Thousands of people gathered around the starting line for the Sharing Down Syndrome Walk on Saturday at Tempe Diablo Stadium. The walk, though less than a mile long, delivered its message loud and clear: People do care about helping those with the disorder.
Gina Johnson, founder of the Arizona group Sharing Down Syndrome, said the walk aimed to disseminate information about the disorder.
“The wish in my heart was to educate and empower, but to mostly give hope,” she said.
All through the walk, parents gathered around Johnson and David, her 29-year-old son with Down syndrome, to thank her and share their stories of living with the disorder.
Down syndrome is the most common genetic birth defect, Johnson said, and one of every 691 babies has it. With the help of modern research and technology, the average lifespan for these people has increased to about 60 years.
Shannon Ringenbach, an associate dean at ASU, attended the walk. Although she has not been affected by Down syndrome on a personal level, she has been committed to a research project dealing with people of all ages who have it.
Ringenbach said her colleagues have found that pedaling a stationary bike with a motor increases brain activity.
“(It) could create new neural pathways in the brain,” she said. “It would make them have better clinical function.”
In a brochure, Ringenbach explained that by moving faster, the brain responds with an increase in motor, cognitive and clinical functions.
“If you pedal faster… you will think faster,” the brochure read.
Kinesiology junior Amber Sandoval-Menendez and physical, nutrition and wellness graduate student Simon Holzapfel volunteered with Ringenbach both in the lab and at the walk.
Sandoval-Menendez said this was her first time working with people with Down syndrome.
“This is really my first impression,” she said. “(It) has been cool for me, getting to interact with the students on a more personal level.”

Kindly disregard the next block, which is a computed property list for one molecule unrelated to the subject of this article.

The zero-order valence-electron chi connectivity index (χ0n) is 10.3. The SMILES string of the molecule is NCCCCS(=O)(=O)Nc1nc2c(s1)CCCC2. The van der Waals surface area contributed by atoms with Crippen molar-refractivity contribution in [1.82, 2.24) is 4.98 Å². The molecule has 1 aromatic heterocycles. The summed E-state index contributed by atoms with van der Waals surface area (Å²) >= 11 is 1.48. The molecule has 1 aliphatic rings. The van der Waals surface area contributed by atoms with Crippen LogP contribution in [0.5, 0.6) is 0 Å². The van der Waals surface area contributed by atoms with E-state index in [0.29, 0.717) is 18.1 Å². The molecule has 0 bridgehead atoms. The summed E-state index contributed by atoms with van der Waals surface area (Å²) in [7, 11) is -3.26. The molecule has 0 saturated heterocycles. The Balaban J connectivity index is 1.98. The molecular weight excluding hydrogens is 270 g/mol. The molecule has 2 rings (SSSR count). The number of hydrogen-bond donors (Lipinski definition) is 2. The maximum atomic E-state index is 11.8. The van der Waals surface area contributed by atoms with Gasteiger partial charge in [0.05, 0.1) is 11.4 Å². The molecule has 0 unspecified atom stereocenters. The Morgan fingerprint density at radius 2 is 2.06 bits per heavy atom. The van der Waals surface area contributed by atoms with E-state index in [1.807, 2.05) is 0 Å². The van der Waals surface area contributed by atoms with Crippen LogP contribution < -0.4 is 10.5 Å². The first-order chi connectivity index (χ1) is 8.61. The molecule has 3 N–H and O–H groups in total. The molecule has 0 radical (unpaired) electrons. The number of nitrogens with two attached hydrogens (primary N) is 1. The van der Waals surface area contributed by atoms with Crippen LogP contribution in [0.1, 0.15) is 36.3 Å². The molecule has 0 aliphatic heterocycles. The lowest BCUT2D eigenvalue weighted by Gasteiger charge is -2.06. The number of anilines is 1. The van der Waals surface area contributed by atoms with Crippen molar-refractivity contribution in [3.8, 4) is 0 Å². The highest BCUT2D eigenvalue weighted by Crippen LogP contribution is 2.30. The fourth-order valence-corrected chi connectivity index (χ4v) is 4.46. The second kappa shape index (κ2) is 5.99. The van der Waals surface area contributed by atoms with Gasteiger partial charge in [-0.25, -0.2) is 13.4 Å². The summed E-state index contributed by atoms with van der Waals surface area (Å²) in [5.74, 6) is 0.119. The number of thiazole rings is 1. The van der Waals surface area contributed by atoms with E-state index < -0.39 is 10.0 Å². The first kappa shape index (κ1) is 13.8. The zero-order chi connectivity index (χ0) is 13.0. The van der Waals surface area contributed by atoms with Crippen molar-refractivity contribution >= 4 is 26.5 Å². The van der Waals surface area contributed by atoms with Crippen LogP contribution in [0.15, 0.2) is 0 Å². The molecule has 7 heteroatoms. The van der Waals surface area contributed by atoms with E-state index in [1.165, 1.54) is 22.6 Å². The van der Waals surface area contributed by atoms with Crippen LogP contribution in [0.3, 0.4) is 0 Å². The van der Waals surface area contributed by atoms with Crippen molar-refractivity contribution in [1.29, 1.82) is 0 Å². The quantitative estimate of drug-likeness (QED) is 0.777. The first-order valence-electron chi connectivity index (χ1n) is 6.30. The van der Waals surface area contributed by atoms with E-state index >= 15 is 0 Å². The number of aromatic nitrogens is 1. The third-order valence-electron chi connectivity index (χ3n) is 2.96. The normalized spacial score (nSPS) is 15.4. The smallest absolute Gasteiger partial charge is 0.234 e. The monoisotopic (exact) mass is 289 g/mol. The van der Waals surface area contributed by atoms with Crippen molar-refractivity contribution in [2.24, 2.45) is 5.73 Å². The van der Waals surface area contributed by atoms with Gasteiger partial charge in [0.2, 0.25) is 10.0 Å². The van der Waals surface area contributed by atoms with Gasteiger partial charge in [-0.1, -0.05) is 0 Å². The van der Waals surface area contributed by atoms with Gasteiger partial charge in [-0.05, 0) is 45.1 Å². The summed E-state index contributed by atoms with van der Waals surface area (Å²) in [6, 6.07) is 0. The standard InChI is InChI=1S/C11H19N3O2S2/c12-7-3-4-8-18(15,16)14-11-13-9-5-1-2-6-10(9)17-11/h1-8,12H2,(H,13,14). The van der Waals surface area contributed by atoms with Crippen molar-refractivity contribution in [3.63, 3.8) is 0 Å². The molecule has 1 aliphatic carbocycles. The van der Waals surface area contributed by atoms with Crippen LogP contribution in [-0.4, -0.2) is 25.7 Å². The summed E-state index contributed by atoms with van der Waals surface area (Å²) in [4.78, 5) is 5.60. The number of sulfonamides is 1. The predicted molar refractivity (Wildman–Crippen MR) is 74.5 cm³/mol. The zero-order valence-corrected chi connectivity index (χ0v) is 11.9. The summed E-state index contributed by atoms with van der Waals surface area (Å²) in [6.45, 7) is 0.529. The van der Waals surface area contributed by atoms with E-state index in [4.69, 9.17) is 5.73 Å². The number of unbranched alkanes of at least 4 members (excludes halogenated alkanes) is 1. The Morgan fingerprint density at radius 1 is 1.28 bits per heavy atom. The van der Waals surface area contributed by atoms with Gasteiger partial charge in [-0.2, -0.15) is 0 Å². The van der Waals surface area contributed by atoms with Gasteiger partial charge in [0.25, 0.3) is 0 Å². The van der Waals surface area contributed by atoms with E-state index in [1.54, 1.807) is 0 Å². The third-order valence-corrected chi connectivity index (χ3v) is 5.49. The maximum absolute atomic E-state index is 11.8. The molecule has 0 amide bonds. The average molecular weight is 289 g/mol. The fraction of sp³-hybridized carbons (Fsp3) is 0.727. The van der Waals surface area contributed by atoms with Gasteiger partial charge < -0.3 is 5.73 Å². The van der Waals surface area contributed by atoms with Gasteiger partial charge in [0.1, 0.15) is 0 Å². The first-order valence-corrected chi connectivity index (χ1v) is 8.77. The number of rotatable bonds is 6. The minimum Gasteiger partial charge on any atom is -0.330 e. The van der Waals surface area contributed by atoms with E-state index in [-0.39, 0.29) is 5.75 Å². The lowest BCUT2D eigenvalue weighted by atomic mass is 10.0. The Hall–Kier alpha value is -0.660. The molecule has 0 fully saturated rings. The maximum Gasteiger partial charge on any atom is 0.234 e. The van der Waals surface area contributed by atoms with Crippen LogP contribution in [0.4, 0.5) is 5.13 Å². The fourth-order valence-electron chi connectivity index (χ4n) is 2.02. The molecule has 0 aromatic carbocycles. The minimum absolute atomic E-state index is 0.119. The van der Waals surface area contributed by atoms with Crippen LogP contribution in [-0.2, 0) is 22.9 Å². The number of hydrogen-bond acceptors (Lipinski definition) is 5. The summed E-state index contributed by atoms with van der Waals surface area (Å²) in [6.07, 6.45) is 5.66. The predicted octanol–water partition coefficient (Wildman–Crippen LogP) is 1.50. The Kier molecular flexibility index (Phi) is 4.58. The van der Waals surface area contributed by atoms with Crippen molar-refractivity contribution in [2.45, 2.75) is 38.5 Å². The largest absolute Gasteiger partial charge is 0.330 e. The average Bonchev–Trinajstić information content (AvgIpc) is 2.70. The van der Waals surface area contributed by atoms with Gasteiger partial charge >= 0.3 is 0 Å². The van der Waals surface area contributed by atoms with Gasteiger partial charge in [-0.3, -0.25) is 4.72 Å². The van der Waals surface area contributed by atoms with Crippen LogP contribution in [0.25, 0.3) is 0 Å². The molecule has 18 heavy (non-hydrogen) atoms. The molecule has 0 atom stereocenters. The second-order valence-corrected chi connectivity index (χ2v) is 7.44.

Holzapfel works with an adaptive physical education program. He said he has seen the improvements in the participants’ motor and social development.
“This is the most comprehensive program I’ve seen for people with Down syndrome,” he said.
During the walk, the student volunteers sold food, ran booths, cleaned up trash and helped spread the word of Ringenbach’s study.
Through expanding their minds, people with Down syndrome are capable of learning and performing great acts, Johnson said.
Her son, David, has excelled in sign language classes at a community college. Jenny, another adult with the disorder, has taken up drawing and sold pieces at the event. Between donations and sales, the walk made more than $75,000.
“The best learning (David) can have is by growing up with real kids,” Johnson said.
This is a change of mindset from the past half century. Beginning in the 1970s, students with this disorder were sent to an institution to learn, instead of a public school system.
That is how Johnson first stepped into the spotlight to advocate equality for the genetically different. She wanted to send her son to a school with other children.
“I became caught up in a movement of pulling children out of institutions,” Johnson said.
As a result, the family moved to Arizona to enroll David in public school.
“The greatest thing we can do for these children is let them be part of this world – not hide them away,” she said.
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